That leaves aesthetic concerns. I don't want to dismiss this; happiness matters, plus our aethestic feelings about complexity gives us the strong suggestion real improvements are possible. But it's also the one least important in most real world contexts. The forces at work are mostly passion projects and hobbies. Code as art. I love this exploration myself.

How should we feel?

Should we feel guilty about this situation of excessive bloat? Not too much. Perhaps a little. I only feel a little bit guilty for this situation myself. I'm only playing a small part and there are a lot of forces around me.

I am not that interested in just complaining. It makes sense to use the bountiful resources we have anyway to make your program just a little bit easier to write. Complaining seems a bit too easy; you get to feel a bit superior, perhaps?

How to fix this?

What if we were serious about reducing complexity in real world software? Throwing out layers on an individual basis won't work. It's difficult to do and these layers are adopted because there are real forces that makes their adoption seem worthwhile.

Instead, we would need to carefully analyze layers and either somehow simply a layer significantly internally, or try to replace multiple layers with a single simpler one that offers the same services, or at least the subset in use. Moreover, we need to do this incrementally, and lots people need to buy into it to have a real world effect.

Software environmentalism

Reducing layers in real software is hard, the benefits are indirect. Lots of people and organizations would have to work together to have a real impact.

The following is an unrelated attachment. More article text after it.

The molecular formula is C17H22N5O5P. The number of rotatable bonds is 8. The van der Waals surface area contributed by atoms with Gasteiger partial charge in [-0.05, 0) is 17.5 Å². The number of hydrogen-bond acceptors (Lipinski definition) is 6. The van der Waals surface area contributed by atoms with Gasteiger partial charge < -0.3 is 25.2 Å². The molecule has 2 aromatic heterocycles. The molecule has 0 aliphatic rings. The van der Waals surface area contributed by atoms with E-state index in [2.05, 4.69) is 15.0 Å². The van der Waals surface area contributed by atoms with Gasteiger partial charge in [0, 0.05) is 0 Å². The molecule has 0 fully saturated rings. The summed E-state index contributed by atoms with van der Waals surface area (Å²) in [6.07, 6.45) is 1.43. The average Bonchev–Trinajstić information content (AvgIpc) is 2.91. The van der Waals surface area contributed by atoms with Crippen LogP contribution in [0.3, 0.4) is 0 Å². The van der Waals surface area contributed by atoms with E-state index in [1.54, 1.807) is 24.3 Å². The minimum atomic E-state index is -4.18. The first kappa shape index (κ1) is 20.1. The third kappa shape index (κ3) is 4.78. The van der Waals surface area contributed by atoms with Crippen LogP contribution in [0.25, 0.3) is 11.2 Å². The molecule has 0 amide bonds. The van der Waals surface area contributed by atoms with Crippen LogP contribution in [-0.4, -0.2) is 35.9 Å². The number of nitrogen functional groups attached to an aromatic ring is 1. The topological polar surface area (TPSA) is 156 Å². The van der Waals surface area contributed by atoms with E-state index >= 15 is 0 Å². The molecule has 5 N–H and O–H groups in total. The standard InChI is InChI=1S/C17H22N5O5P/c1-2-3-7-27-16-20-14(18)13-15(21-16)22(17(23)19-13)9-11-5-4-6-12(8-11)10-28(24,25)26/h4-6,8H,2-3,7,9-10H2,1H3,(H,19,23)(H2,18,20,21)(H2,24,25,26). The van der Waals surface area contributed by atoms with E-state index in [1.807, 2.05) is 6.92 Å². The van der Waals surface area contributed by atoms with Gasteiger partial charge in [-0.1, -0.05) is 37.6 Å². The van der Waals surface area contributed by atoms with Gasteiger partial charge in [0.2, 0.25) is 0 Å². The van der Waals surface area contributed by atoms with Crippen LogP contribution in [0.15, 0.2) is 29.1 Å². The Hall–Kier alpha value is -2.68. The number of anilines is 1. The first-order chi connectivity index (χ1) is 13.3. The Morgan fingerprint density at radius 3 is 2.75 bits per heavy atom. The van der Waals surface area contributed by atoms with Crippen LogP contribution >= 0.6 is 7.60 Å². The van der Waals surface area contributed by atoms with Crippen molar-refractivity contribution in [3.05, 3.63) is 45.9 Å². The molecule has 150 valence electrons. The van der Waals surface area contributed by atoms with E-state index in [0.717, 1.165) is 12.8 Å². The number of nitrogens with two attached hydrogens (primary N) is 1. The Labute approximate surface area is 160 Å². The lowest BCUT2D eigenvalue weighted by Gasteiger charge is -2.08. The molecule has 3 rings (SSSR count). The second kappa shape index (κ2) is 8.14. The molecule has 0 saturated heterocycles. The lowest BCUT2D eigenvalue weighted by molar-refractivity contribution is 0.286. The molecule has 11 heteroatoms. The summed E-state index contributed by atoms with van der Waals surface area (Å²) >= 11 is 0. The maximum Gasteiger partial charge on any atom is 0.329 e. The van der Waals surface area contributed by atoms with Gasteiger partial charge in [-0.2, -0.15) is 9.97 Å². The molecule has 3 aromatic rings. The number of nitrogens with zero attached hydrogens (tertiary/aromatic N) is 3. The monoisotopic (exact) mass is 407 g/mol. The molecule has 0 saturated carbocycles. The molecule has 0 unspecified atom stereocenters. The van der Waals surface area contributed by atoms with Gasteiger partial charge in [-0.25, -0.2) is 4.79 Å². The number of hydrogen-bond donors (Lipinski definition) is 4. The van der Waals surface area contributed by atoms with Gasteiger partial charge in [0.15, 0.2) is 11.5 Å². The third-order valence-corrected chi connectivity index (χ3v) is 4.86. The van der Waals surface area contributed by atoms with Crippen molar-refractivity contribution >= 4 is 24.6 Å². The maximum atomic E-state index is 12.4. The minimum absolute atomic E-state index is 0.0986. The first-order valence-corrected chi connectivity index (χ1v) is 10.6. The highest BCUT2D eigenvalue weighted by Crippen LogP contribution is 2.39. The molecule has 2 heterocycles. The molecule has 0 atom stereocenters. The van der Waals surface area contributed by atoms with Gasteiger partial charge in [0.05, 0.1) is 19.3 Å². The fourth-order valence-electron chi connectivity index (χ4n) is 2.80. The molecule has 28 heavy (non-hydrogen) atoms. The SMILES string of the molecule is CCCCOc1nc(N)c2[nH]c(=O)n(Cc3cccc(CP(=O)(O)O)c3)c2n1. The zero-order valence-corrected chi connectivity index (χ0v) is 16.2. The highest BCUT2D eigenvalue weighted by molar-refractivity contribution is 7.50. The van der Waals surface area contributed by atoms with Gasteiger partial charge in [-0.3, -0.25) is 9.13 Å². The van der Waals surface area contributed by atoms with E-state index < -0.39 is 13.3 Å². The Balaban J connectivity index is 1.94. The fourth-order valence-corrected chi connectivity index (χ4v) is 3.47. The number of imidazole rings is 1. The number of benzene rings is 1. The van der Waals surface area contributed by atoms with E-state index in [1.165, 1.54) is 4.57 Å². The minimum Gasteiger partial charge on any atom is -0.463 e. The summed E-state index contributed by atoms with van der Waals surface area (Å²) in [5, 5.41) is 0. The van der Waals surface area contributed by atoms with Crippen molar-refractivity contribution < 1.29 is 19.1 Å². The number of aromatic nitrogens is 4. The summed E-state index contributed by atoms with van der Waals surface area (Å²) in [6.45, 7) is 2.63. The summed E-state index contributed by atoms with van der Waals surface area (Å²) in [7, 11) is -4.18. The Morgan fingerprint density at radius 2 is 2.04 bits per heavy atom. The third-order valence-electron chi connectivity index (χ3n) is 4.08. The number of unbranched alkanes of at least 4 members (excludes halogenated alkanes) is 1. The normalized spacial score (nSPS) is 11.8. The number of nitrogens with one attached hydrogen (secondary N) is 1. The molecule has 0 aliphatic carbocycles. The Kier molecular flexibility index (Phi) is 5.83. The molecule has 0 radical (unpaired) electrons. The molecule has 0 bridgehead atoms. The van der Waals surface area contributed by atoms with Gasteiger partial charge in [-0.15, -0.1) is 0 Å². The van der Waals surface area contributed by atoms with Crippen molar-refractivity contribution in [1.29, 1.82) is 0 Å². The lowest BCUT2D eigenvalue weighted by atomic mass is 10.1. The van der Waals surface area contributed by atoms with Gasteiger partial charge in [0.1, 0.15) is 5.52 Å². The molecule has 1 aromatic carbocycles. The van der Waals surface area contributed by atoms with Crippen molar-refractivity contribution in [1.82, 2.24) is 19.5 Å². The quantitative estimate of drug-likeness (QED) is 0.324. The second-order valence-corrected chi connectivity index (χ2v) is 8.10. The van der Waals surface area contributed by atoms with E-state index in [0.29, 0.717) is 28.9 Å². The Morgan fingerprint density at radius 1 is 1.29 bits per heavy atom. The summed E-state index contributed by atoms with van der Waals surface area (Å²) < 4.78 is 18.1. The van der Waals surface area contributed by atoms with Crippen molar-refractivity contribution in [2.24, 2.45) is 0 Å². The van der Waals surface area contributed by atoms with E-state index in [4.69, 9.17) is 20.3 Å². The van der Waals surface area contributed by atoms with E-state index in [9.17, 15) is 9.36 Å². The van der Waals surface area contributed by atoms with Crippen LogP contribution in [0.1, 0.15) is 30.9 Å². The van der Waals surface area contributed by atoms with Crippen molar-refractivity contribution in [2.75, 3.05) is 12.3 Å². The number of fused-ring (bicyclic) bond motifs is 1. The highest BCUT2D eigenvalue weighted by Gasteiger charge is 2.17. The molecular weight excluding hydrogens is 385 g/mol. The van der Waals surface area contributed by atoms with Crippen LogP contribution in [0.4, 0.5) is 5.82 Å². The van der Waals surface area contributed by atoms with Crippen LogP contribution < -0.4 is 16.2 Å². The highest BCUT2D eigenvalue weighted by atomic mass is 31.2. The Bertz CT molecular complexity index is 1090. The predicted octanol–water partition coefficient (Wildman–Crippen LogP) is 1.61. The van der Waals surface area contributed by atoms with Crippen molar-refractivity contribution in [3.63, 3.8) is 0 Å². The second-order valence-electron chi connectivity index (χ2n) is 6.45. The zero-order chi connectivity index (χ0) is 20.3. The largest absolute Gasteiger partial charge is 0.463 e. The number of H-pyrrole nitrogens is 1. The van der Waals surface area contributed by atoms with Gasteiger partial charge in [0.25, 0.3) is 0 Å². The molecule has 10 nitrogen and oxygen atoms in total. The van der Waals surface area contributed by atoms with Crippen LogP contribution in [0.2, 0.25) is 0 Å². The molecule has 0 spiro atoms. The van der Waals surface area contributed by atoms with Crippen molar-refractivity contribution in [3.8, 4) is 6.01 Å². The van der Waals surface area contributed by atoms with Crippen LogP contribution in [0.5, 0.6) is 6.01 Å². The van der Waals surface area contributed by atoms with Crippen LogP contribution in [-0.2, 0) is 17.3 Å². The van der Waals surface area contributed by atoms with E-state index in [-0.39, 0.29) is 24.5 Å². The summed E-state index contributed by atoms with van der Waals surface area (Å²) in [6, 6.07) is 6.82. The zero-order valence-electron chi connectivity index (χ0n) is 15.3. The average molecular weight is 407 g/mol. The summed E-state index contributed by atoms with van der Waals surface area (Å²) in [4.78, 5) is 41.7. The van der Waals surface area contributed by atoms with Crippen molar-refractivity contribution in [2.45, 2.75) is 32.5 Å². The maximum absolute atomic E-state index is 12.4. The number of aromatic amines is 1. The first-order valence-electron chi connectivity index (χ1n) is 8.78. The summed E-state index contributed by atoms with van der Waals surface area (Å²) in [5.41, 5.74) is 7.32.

This is starting to sound like an environmental problem.

It may be that at the moment the environmental problem of software complexity isn't big enough to hurt us much. Or maybe we haven't really noticed it, and it's there already. How much money is lost through security flaws, for instance?

It's conceivable that at some point it hurts so much we actually start to notice. Security is one area. Energy use is also an increasing concern.

Awareness of the costs of software bloat and complexity is a good place to start, but individual awareness is not enough with an environmental problem. Reducing complexity in software might require a society scale effort to solve.


Recently I read an interesting discussion about Oberon, a fascinating project led by Wirth to simplify the software stack back in the 1980. Oberon was ambitious: programming language, operating system, GUI, even CPU were all in scope.

In that discussion, made the following fascinating observation:

I read a while ago that perhaps the reason retrocomputing has taken off so much in recent years is that it takes us back to a more innocent time, when we could all still imagine computing as personal empowerment rather than bleak people-farming, dehumanization and surveillance feudalism.

But perhaps what we should be thinking about is less retrocomputing and more retrofuturistic computing. What would a 2024 Oberon successor be like?

Let's think about topics like this more often. Just for fun if nothing else.

One retrofuturism topic I like to ponder about is whether you can have a modern programming language with advanced features like static typing but implemented in a simpler way. Is that even possible? What is essential complexity and what is not? Could we give up features in a programming language to accomplish this?

There are many retrofuturism topics. Let's imagine alternatives!


I will end my musings on software complexity for now. For me the interest is mostly aesthetic, but my environmental sensibilities, both physical and complexity, are slowly starting to wake up.

What do you think? Should be become software environmentalists? Should we imagine alternative versions of the present more often, roads not taken?